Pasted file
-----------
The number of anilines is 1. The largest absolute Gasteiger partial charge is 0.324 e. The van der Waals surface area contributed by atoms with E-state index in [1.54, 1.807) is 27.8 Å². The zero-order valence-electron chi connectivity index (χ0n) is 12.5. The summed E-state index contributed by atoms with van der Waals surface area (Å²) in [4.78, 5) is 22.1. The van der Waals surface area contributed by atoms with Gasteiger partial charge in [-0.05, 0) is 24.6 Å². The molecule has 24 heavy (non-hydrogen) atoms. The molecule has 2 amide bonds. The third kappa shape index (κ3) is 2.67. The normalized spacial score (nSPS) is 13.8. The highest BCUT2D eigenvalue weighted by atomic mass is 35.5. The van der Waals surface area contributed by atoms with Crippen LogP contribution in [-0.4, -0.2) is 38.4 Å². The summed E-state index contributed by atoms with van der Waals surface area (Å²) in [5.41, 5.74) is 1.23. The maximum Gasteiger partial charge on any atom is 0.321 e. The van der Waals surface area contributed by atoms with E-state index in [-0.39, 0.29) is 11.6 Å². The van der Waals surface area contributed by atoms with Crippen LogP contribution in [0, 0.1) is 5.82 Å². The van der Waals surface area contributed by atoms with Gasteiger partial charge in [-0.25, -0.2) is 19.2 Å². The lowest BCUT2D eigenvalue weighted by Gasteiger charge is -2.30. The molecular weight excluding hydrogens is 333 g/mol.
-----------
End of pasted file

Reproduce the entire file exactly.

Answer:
The number of anilines is 1. The largest absolute Gasteiger partial charge is 0.324 e. The van der Waals surface area contributed by atoms with E-state index in [1.54, 1.807) is 27.8 Å². The zero-order valence-electron chi connectivity index (χ0n) is 12.5. The summed E-state index contributed by atoms with van der Waals surface area (Å²) in [4.78, 5) is 22.1. The van der Waals surface area contributed by atoms with Gasteiger partial charge in [-0.05, 0) is 24.6 Å². The molecule has 24 heavy (non-hydrogen) atoms. The molecule has 2 amide bonds. The third kappa shape index (κ3) is 2.67. The normalized spacial score (nSPS) is 13.8. The highest BCUT2D eigenvalue weighted by atomic mass is 35.5. The van der Waals surface area contributed by atoms with Crippen LogP contribution in [-0.4, -0.2) is 38.4 Å². The summed E-state index contributed by atoms with van der Waals surface area (Å²) in [5.41, 5.74) is 1.23. The maximum Gasteiger partial charge on any atom is 0.321 e. The van der Waals surface area contributed by atoms with E-state index in [-0.39, 0.29) is 11.6 Å². The van der Waals surface area contributed by atoms with Crippen LogP contribution in [0, 0.1) is 5.82 Å². The van der Waals surface area contributed by atoms with Gasteiger partial charge in [-0.25, -0.2) is 19.2 Å². The lowest BCUT2D eigenvalue weighted by Gasteiger charge is -2.30. The molecular weight excluding hydrogens is 333 g/mol.